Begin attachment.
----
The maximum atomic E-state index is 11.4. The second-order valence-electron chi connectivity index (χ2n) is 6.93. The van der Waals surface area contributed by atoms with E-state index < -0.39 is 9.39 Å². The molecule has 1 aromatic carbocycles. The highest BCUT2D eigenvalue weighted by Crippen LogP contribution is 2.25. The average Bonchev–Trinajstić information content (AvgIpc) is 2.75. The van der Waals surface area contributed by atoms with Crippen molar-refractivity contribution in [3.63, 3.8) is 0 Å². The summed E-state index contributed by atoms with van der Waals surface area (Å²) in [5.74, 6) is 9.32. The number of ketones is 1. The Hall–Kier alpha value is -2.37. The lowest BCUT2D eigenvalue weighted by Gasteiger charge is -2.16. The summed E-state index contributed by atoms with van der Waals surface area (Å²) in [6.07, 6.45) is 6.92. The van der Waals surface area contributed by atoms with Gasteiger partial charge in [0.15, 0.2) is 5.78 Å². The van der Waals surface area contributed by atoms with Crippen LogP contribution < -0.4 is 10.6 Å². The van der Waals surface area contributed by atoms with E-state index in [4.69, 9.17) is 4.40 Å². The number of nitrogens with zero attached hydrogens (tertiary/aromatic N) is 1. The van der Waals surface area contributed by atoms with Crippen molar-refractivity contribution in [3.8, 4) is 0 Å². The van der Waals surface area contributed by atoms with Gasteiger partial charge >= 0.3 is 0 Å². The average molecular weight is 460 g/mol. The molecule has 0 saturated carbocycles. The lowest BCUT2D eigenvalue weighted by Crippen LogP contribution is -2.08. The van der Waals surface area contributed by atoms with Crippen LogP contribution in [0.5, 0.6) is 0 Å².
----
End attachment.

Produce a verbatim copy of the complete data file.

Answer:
The maximum atomic E-state index is 11.4. The second-order valence-electron chi connectivity index (χ2n) is 6.93. The van der Waals surface area contributed by atoms with E-state index < -0.39 is 9.39 Å². The molecule has 1 aromatic carbocycles. The highest BCUT2D eigenvalue weighted by Crippen LogP contribution is 2.25. The average Bonchev–Trinajstić information content (AvgIpc) is 2.75. The van der Waals surface area contributed by atoms with Crippen molar-refractivity contribution in [3.63, 3.8) is 0 Å². The summed E-state index contributed by atoms with van der Waals surface area (Å²) in [5.74, 6) is 9.32. The number of ketones is 1. The Hall–Kier alpha value is -2.37. The lowest BCUT2D eigenvalue weighted by Gasteiger charge is -2.16. The summed E-state index contributed by atoms with van der Waals surface area (Å²) in [6.07, 6.45) is 6.92. The van der Waals surface area contributed by atoms with Gasteiger partial charge in [0.15, 0.2) is 5.78 Å². The van der Waals surface area contributed by atoms with Crippen LogP contribution < -0.4 is 10.6 Å². The van der Waals surface area contributed by atoms with E-state index in [4.69, 9.17) is 4.40 Å². The number of nitrogens with zero attached hydrogens (tertiary/aromatic N) is 1. The van der Waals surface area contributed by atoms with Crippen molar-refractivity contribution in [3.8, 4) is 0 Å². The van der Waals surface area contributed by atoms with Gasteiger partial charge >= 0.3 is 0 Å². The average molecular weight is 460 g/mol. The molecule has 0 saturated carbocycles. The lowest BCUT2D eigenvalue weighted by Crippen LogP contribution is -2.08. The van der Waals surface area contributed by atoms with Crippen LogP contribution in [0.5, 0.6) is 0 Å².